(RxWiki News) Not only is ovarian cancer difficult to diagnose, it is also difficult for a surgeon to see to surgically remove. New technology could soon make surgery more effective to improve the outlook for patients.
The technology combines what researchers call a "homing device" and an "imaging agent" to light up ovarian cancer. The first of these "fluorescence-guided" surgeries been performed on a patients as part of a clinical trial to test the new technology.
"New technology lights up tiny clusters of ovarian cancer cells."
Clusters of cancer cells as small as one-tenth of a millimeter are illuminated, which allows surgeons to see tiny tumors that in the past have been missed.
The technology was invented at Purdue University by Philip Low, the Ralph C. Corely Distinguished Professor of Chemistry.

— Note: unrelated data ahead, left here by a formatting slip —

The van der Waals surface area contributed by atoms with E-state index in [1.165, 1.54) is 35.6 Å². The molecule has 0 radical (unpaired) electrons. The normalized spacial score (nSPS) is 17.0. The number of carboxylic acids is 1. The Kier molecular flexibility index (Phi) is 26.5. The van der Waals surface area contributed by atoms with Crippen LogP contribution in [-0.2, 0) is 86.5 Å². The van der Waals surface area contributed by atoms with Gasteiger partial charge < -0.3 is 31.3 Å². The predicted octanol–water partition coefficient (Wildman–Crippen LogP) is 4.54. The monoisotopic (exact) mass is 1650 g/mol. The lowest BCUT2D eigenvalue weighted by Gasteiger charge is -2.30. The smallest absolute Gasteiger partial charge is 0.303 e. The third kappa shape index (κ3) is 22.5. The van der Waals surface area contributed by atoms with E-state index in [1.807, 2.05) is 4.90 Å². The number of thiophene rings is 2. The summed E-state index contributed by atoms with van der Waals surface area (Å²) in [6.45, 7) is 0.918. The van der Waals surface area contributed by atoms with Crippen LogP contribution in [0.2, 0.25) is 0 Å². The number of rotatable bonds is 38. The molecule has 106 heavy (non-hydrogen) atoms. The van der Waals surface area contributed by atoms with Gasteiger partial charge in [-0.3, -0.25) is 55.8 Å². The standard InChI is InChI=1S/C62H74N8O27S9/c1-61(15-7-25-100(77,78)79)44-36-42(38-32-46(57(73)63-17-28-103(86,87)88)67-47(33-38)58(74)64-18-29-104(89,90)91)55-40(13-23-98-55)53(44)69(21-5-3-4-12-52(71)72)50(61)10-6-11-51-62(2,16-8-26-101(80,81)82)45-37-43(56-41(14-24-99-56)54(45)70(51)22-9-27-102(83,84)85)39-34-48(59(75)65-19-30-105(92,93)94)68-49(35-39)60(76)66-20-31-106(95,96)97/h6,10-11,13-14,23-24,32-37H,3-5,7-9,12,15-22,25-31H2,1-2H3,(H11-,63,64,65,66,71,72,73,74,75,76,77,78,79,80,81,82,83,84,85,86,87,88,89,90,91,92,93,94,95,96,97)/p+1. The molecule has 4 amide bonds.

Low explains the technology allows surgeons "to spot a tumor that's 30 times smaller than the smallest they could detect using standard techniques."
How this works is ingenious. A fluorescent imaging agent is attached to a specially engineered form of the vitamin folic acid. The vitamin becomes a "homing agent" that finds and attaches itself to ovarian cancer cells.
Patients are injected with this combination two hours before surgery. Then an advanced camera system lights up the cancer cells on monitor that the surgeon views during the operation.
The net result is that more malignant tissue can be removed, which in turn leads to a better outlook for the patient.
This technique will be further studied in a new trial being planned with the Mayo Clinic
A report of this study was published online September 18, 2011 in Nature Medicine.